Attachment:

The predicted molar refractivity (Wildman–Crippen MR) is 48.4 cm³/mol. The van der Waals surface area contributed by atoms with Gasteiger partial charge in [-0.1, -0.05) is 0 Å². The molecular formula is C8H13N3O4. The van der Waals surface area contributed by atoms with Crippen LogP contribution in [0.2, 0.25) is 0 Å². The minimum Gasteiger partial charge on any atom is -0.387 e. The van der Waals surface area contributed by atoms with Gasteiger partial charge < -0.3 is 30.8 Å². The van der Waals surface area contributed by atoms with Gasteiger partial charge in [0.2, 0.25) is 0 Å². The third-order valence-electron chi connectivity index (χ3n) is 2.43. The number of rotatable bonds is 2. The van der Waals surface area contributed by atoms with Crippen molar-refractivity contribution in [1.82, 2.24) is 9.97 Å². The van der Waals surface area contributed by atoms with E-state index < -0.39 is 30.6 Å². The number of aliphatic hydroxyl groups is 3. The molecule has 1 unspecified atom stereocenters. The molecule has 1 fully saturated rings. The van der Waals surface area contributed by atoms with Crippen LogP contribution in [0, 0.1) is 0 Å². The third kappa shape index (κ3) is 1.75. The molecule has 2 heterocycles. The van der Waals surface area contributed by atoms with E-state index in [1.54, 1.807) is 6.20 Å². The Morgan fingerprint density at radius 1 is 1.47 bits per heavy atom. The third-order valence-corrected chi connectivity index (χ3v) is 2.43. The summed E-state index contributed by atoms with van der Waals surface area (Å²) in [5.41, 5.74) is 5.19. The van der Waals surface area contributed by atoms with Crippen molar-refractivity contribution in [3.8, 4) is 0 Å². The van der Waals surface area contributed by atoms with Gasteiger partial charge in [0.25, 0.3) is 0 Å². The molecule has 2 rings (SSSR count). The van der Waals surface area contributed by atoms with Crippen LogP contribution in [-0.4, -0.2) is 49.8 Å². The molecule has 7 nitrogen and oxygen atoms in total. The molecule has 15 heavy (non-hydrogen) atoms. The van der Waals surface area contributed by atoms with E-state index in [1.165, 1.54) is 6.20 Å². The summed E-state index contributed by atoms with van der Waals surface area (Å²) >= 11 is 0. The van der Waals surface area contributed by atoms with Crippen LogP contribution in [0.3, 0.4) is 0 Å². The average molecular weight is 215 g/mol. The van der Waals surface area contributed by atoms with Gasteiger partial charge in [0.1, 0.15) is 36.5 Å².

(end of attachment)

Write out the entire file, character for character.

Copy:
The predicted molar refractivity (Wildman–Crippen MR) is 48.4 cm³/mol. The van der Waals surface area contributed by atoms with Gasteiger partial charge in [-0.1, -0.05) is 0 Å². The molecular formula is C8H13N3O4. The van der Waals surface area contributed by atoms with Crippen LogP contribution in [0.2, 0.25) is 0 Å². The minimum Gasteiger partial charge on any atom is -0.387 e. The van der Waals surface area contributed by atoms with Gasteiger partial charge < -0.3 is 30.8 Å². The van der Waals surface area contributed by atoms with Gasteiger partial charge in [0.2, 0.25) is 0 Å². The third-order valence-electron chi connectivity index (χ3n) is 2.43. The number of rotatable bonds is 2. The van der Waals surface area contributed by atoms with Crippen molar-refractivity contribution in [1.82, 2.24) is 9.97 Å². The van der Waals surface area contributed by atoms with E-state index < -0.39 is 30.6 Å². The number of aliphatic hydroxyl groups is 3. The molecule has 1 unspecified atom stereocenters. The molecule has 1 fully saturated rings. The van der Waals surface area contributed by atoms with Crippen LogP contribution in [0, 0.1) is 0 Å². The third kappa shape index (κ3) is 1.75. The molecule has 2 heterocycles. The van der Waals surface area contributed by atoms with E-state index in [1.54, 1.807) is 6.20 Å². The Morgan fingerprint density at radius 1 is 1.47 bits per heavy atom. The third-order valence-corrected chi connectivity index (χ3v) is 2.43. The summed E-state index contributed by atoms with van der Waals surface area (Å²) in [5.41, 5.74) is 5.19. The van der Waals surface area contributed by atoms with Crippen molar-refractivity contribution in [3.8, 4) is 0 Å². The van der Waals surface area contributed by atoms with Gasteiger partial charge in [0.25, 0.3) is 0 Å². The molecule has 2 rings (SSSR count). The van der Waals surface area contributed by atoms with Crippen LogP contribution in [-0.4, -0.2) is 49.8 Å². The molecule has 7 nitrogen and oxygen atoms in total. The molecule has 15 heavy (non-hydrogen) atoms. The van der Waals surface area contributed by atoms with E-state index in [1.165, 1.54) is 6.20 Å². The summed E-state index contributed by atoms with van der Waals surface area (Å²) >= 11 is 0. The van der Waals surface area contributed by atoms with Crippen LogP contribution in [0.3, 0.4) is 0 Å². The average molecular weight is 215 g/mol. The van der Waals surface area contributed by atoms with Gasteiger partial charge in [0.1, 0.15) is 36.5 Å².